View the article online at http://citywire.co.uk/money/article/a531556
Bond funds caught out by bank crisis
Funds such as the £5 billion Invesco Corporate Bond fund have been hit by their hefty exposure to the troubled banking sector.
Read said he was 'a bit surprised’ and ‘slightly puzzled’ about the report from S&P. ‘We’ve run concentrated portfolios over the years, we’ve also shown clearly an ability to manage liquidity in portfolios in 2008 and 2009 when we were concerned about the global meltdown and no liquidity in the markets.
'We had huge amounts of short-term liquidity available to us should we need it, and again in this market, although we do have concentrated positions in financials, we still have very significant amounts of liquidity across the board.’
The argument against bank bonds
Read's confidence in bank bonds is ironic as the equity team at Invesco Perpetual, led by Neil Woodford, has become well known for its negative views on bank shares, believing that bad debts will dog the sector for a long time. This is not a contradiction as bonds can do well when shares are falling. Nevertheless, it must make for an interesting debate at investment meetings.
However, other bond fund managers disagree with Read about the prospects for bank bonds.
Ben Lord, bond portfolio manager at M&G, says the investment group has reduced exposure to financials in its bond funds to around 10%. As a result, its £5 billion Corporate Bond, managed by Richard Woolnough and also in Citywire Selection, has maintained its performance during the turbulent summer.
Lord is concerned that bank bond holders will suffer losses as a result of increasing banking regulation and any eurozone settlement arising from the recent Merkel-Sarkozy talks. He said, ‘we’re not convinced we will get our coupons or even all our principal back'.
Paul Lowman, chief investment officer at Investment Quorum, a financial planning firm in the City of London, said: ‘We have fairly little exposure to financials. The banking sector is still a highly toxic area to be invested in. We see value in the banking sector but the risks are too great to add a banking allocation to our portfolio.
‘The majority of funds we own we can get an exit point, we’re not keen on funds where that’s a problem. When a fund is downgraded it does start alarm bells ringing.’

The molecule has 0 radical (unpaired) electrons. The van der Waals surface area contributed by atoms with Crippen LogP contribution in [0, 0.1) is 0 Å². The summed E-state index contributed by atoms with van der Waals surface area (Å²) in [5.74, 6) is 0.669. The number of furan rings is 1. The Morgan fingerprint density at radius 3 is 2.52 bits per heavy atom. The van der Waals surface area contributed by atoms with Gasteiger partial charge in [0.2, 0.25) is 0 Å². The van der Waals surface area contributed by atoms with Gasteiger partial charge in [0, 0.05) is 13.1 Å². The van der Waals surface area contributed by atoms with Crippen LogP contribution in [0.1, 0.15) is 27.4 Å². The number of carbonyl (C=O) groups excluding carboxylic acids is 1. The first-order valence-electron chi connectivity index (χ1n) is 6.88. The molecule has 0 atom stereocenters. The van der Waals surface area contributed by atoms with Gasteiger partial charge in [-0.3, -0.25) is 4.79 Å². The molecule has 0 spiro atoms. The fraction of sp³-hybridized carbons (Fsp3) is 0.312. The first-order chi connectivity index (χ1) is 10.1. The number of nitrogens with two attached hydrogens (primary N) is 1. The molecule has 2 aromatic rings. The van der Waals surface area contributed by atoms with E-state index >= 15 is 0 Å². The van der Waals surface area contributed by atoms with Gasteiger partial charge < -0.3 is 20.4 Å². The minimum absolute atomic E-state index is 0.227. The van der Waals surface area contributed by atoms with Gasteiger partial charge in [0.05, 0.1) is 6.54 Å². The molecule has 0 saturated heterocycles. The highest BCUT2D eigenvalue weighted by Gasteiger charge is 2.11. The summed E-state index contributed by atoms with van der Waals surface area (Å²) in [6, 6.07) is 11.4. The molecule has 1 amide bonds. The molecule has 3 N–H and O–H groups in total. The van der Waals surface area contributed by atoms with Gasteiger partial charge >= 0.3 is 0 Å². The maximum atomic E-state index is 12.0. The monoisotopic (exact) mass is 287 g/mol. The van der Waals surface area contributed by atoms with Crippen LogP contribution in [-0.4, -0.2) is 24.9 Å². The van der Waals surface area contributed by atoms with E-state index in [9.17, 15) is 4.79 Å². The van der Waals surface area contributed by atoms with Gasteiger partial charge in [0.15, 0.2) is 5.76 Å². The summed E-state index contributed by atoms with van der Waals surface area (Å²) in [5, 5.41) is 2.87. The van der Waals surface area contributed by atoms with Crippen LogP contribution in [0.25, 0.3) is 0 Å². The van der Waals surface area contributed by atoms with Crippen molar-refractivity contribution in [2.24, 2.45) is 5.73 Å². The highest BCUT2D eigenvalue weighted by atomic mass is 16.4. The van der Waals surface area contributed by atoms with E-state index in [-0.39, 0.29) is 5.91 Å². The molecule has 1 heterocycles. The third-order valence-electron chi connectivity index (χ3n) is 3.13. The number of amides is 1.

Our Citywire Selection team has identified 17 bond funds they recommend. These range from funds investing in UK government bonds such as Allianz Pimco Gilt Yield to those like Kames High Yield Bond that invest in the bonds of companies whose credit rating is less than perfect. Others like Investec Global Bond invest in bonds across the world.
Four of the main funds in the bank bond debate are also Citywire Selection recommendations. From the 'no' corner M&G Corporate Bond and Fidelity Moneybuilder sit alongside Invesco Perpetual Corporate Bond and Schroder Corporate Bond from the 'yes' corner.
These last two are obviously under some pressure at the moment. Whether you decide to continue to back them or not is a personal decision. We continue to believe they are good funds, but this summer's events have highlighted that they take big bets on sectors, which will not be to everyone's liking.
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Look up the funds
- Invesco Perpetual Corporate Bond Acc
- Schroder Corporate Bond A Inc
- SWIP Sterling Credit Advantage P Inc Net
- Lazard Sterling Corporate Bond Inst Inc
- Standard Life Inv Select Income Inst Acc
- Aberdeen Multi Manager Sterling Bond Acc
- Aberdeen Corporate Bond I Inc
- CIS Corporate Bond Income Trust
- IFDS Brown Shipley Sterling Bond A Inc
- BlackRock Corporate Bond Inc
- Standard Life Inv AAA Income Ret Inc
- Baillie Gifford Investment Grade Bond A Inc
- Newton Long Corporate Bond Inst GBP Acc
- M&G Corporate Bond I Acc
- GLG Core Plus Sterling Bond Ret Acc
- Fidelity Moneybuilder Income
- Allianz PIMCO Gilt Yield A Inc
- Kames High Yield Bond Acc A
- Investec Global Bond A GBP Inc Net
Look up the fund managers
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- Citywire Selection: our bond fund recommendations
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